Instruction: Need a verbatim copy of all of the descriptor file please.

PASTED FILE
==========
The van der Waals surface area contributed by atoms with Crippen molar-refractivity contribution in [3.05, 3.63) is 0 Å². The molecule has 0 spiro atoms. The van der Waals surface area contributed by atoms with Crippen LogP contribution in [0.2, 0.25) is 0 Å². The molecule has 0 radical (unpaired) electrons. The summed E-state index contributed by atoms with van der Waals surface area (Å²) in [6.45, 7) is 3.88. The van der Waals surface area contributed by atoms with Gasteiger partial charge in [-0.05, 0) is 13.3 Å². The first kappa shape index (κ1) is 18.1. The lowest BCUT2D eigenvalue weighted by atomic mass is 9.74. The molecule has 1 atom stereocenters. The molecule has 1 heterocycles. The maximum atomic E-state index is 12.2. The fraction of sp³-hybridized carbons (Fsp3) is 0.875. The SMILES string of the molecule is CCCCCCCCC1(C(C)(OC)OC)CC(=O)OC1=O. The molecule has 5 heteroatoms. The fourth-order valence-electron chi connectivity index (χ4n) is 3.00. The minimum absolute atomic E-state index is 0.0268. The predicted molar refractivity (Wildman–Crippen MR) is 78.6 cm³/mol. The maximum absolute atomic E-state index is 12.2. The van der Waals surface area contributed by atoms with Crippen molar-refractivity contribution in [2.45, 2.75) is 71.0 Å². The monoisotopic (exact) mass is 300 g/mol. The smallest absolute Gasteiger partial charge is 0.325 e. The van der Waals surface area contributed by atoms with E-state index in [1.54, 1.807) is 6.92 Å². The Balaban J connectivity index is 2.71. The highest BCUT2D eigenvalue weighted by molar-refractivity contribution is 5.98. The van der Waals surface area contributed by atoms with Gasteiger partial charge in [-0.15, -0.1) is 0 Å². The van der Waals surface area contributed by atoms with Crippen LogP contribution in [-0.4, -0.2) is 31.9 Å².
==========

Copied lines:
The van der Waals surface area contributed by atoms with Crippen molar-refractivity contribution in [3.05, 3.63) is 0 Å². The molecule has 0 spiro atoms. The van der Waals surface area contributed by atoms with Crippen LogP contribution in [0.2, 0.25) is 0 Å². The molecule has 0 radical (unpaired) electrons. The summed E-state index contributed by atoms with van der Waals surface area (Å²) in [6.45, 7) is 3.88. The van der Waals surface area contributed by atoms with Gasteiger partial charge in [-0.05, 0) is 13.3 Å². The first kappa shape index (κ1) is 18.1. The lowest BCUT2D eigenvalue weighted by atomic mass is 9.74. The molecule has 1 atom stereocenters. The molecule has 1 heterocycles. The maximum atomic E-state index is 12.2. The fraction of sp³-hybridized carbons (Fsp3) is 0.875. The SMILES string of the molecule is CCCCCCCCC1(C(C)(OC)OC)CC(=O)OC1=O. The molecule has 5 heteroatoms. The fourth-order valence-electron chi connectivity index (χ4n) is 3.00. The minimum absolute atomic E-state index is 0.0268. The predicted molar refractivity (Wildman–Crippen MR) is 78.6 cm³/mol. The maximum absolute atomic E-state index is 12.2. The van der Waals surface area contributed by atoms with Crippen molar-refractivity contribution in [2.45, 2.75) is 71.0 Å². The monoisotopic (exact) mass is 300 g/mol. The smallest absolute Gasteiger partial charge is 0.325 e. The van der Waals surface area contributed by atoms with E-state index in [1.54, 1.807) is 6.92 Å². The Balaban J connectivity index is 2.71. The highest BCUT2D eigenvalue weighted by molar-refractivity contribution is 5.98. The van der Waals surface area contributed by atoms with Gasteiger partial charge in [-0.15, -0.1) is 0 Å². The van der Waals surface area contributed by atoms with Crippen LogP contribution in [-0.4, -0.2) is 31.9 Å².